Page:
Format: Half-Hour-long Sit-com

Genre: animation, parody, comedy,

Cast: James Urbaniak, Patrick Warburton, Michael Sinterniklaas, Christopher McCulloch, Doc Hammer, Steven Rattazzi, Dana Snyder

Similar Too: Futurama, The Tick, Ugly Americans

Primetime animation is arguably more popular than it’s ever been right now, with the raunchy cartoons of Seth MacFarlane dominating television ratings and the pop culture lexicon. Still, television’s more cultured viewers most likely feel a hole where ingenuity should be since King of the Hill came to a close. The Simpsons lost its edge over a decade ago, South Park has been faltering, and I seriously doubt Mad Men’s audience would consider the excrement-vomit jokes on Family Guy worthy of water cooler talk. Thing is, there has been a critically acclaimed adult themed animated series on cable television for nearly a decade now, and it gets half the ratings as its network counterparts. A show that not only puts other animated half-hours to shame in terms of writing, animation, characters, and story-telling, but it’s arguably one of the best shows on TV period. That show is the Venture Brothers.

Airing on Cartoon Network’s Adult Swim block since 2004, the show immediately stands out from the more absurdist shows that have given the channel the label of “stoner friendly”. Created by Jackson Publick (a principal writer on  popular 90s Saturday morning cartoon, The Tick), the show initially began as a parody on the old Hanna-Barbera cartoon Johnny Quest, as it principally focused on Professor Venture and his two sons, Dean and Hank, going on scientific-driven adventures. Since then however, the show has grown to embody numerous satires of things you might have grown up with, from Marvel Comics to David Bowie.

The show seems to reference so much that just about any type of nerd could watch this show and feel satisfied. An episode from last season was a homage to film noir, with Hank playing a detective and developing his own Philip Marlowe-brand of dialogue, complete with black-and-white coloring and grainy resolution. The episode even managed to lend audio and visual references to non-noir films of the classical Hollywood era, such as Some Like it Hot and His Girl Friday. If it weren’t for the episodes reliance on continuity, I’d easily recommend it for viewing in film studies classes.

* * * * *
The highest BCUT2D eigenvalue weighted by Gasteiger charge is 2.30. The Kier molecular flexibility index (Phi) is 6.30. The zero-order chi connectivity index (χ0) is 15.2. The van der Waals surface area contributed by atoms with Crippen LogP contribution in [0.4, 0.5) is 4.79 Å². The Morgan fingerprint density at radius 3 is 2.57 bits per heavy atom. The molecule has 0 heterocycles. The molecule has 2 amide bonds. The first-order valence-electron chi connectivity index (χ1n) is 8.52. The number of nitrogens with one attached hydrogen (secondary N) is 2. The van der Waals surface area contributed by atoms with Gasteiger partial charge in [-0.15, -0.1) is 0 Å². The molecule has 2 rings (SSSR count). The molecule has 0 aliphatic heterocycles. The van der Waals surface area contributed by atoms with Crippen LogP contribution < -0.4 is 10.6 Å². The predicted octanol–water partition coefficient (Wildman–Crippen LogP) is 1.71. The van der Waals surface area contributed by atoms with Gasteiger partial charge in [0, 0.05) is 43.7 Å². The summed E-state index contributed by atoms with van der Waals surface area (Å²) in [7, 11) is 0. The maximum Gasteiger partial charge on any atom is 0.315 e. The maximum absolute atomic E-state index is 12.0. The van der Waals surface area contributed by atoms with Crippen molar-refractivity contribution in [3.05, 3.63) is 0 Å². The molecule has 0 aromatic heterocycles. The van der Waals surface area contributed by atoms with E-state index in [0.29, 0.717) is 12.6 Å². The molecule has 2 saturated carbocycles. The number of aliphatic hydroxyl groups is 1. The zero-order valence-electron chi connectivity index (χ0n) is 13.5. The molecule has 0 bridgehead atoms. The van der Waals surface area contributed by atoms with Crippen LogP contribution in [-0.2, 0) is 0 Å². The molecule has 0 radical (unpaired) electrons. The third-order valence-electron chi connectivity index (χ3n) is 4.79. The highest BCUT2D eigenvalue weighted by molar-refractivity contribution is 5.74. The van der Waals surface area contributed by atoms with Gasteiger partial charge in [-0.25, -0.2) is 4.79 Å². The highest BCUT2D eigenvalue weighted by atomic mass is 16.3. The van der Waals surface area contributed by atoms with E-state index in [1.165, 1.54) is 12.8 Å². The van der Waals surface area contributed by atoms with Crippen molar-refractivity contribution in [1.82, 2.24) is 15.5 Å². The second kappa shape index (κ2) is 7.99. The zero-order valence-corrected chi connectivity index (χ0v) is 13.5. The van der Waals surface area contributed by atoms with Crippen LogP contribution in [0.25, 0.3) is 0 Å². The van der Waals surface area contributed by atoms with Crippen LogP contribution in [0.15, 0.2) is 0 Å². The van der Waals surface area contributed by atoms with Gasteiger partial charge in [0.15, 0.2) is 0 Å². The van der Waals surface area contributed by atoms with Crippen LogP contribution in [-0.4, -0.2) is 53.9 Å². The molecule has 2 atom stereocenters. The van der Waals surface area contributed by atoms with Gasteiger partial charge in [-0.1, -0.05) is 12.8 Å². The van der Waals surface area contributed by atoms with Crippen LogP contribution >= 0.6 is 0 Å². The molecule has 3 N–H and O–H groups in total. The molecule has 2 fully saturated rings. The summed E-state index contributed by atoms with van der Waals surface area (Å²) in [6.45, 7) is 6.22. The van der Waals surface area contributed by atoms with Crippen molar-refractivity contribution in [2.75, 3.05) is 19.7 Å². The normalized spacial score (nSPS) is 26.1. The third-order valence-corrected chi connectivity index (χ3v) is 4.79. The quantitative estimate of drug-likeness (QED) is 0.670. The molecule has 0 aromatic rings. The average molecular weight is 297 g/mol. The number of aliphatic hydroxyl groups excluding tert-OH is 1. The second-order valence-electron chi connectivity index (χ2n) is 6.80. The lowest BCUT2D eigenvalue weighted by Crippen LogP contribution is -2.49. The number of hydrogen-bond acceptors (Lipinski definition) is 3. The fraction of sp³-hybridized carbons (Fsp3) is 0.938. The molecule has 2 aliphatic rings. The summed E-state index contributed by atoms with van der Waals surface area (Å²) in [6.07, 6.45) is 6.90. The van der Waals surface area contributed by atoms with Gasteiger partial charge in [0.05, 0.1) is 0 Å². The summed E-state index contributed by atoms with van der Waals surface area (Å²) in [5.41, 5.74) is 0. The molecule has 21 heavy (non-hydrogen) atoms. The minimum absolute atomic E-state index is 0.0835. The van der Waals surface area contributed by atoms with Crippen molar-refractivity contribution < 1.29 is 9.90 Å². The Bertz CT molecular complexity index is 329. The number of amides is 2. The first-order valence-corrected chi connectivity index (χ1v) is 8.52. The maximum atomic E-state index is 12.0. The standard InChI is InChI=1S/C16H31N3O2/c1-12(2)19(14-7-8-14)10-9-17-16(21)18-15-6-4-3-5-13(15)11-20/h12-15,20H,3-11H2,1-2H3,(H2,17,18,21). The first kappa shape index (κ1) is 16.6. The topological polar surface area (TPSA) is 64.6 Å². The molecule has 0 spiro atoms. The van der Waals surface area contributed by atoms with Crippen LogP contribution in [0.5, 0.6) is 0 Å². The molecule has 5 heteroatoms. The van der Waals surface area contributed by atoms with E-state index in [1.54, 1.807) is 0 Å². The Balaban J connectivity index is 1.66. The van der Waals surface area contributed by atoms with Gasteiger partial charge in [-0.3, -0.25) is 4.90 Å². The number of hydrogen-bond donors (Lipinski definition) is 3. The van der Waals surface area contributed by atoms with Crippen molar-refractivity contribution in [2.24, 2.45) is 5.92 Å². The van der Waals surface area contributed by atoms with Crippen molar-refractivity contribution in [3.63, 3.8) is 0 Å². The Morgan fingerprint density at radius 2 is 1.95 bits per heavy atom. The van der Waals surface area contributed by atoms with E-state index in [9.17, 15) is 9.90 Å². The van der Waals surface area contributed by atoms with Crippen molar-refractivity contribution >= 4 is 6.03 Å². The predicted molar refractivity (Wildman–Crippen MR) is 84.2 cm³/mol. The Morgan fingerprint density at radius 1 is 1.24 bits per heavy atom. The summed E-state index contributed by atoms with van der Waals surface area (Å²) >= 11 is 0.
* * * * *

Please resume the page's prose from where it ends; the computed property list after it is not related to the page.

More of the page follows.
Of course, it takes more than geeky references to make a show great, and the writing on The Venture Brothers is so sharp you don’t have to be part of the comic book crowd to enjoy it. Being one of only a handful of Adult Swim shows that runs a half-hour per episode (as opposed to shows like Aqua Teen Hunger Force and Tim and Eric Awesome Show Great Job which only run about ten minutes), the show certainly makes good use of the time it’s allowed. Airing at a late night timeslot on a cable channel, Venture Brothers’  humor is certainly edgy but never gratuitous. Half the fun of the show is watching all these familiar archetypes go through seriously twisted reimaginings (there have been several episodes that have looked at the homoerotic flairs of superhero sidekicks). With continuous story arcs that include recurring characters and plot elements, I’d also recommend that people watch the show in sequential order to experience the complete benefits.

In terms of animation, Venture Brothers is easily one of the best looking shows on TV. Consisting mainly of traditional hand-drawn animation, the show has a longer production time than others (the average gap between seasons is two years), but it’s certainly worth the time and effort. The animation is always fluid, and at its best it looks like a graphic novel come to life. The character designs are equally easy on the eyes, as they look like characters from Saturday Morning Cartoons, but with a more rugged and zany side.

Like another great animated series, Futurama, the reason Venture Brothers is so fresh and fun as it takes common genre tropes and uses them to make stories that are both outlandish and relatable. After the end of the show’s excellent fourth season in fall 2010, the show has not aired any new episodes, but there is a silver lining!  We do know the show has been renewed for at least two more seasons, and the long-awaited 5th season is set to air on May 19th. That said, now is the perfect time to marathon the show’s four completed seasons. The first season just became available on Netflix, and the subsequent ones are likely to follow. You might notice that this review hasn’t been descriptive regarding characters or storylines on the show, and that’s because I don’t want to spoil how creative this show is. It’s easily the best cartoon on the idiot box these days, and likely to remain that way for quite a while.